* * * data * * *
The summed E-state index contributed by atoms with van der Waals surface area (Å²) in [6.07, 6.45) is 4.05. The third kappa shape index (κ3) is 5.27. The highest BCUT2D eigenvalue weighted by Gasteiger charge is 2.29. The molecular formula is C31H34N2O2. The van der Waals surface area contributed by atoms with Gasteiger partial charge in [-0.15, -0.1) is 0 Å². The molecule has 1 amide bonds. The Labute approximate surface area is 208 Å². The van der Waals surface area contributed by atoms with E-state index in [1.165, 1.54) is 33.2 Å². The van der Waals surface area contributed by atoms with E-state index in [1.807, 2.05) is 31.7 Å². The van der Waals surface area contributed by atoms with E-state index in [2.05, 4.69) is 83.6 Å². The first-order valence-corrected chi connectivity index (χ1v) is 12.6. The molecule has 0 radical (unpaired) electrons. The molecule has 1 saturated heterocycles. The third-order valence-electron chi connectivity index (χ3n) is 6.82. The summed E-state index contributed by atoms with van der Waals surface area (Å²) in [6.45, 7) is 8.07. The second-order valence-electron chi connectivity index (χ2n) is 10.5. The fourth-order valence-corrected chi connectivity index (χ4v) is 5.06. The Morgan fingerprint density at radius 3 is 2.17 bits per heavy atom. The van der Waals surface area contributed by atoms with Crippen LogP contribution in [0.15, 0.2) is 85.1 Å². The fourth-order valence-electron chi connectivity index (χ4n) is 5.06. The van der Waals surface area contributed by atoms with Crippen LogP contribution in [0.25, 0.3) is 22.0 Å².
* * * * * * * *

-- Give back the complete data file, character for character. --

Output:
The summed E-state index contributed by atoms with van der Waals surface area (Å²) in [6.07, 6.45) is 4.05. The third kappa shape index (κ3) is 5.27. The highest BCUT2D eigenvalue weighted by Gasteiger charge is 2.29. The molecular formula is C31H34N2O2. The van der Waals surface area contributed by atoms with Gasteiger partial charge in [-0.15, -0.1) is 0 Å². The molecule has 1 amide bonds. The Labute approximate surface area is 208 Å². The van der Waals surface area contributed by atoms with E-state index in [1.165, 1.54) is 33.2 Å². The van der Waals surface area contributed by atoms with E-state index in [1.807, 2.05) is 31.7 Å². The van der Waals surface area contributed by atoms with E-state index in [2.05, 4.69) is 83.6 Å². The first-order valence-corrected chi connectivity index (χ1v) is 12.6. The molecule has 0 radical (unpaired) electrons. The molecule has 1 saturated heterocycles. The third-order valence-electron chi connectivity index (χ3n) is 6.82. The summed E-state index contributed by atoms with van der Waals surface area (Å²) in [6.45, 7) is 8.07. The second-order valence-electron chi connectivity index (χ2n) is 10.5. The fourth-order valence-corrected chi connectivity index (χ4v) is 5.06. The Morgan fingerprint density at radius 3 is 2.17 bits per heavy atom. The van der Waals surface area contributed by atoms with Crippen LogP contribution in [0.15, 0.2) is 85.1 Å². The fourth-order valence-electron chi connectivity index (χ4n) is 5.06. The van der Waals surface area contributed by atoms with Crippen LogP contribution in [0.25, 0.3) is 22.0 Å².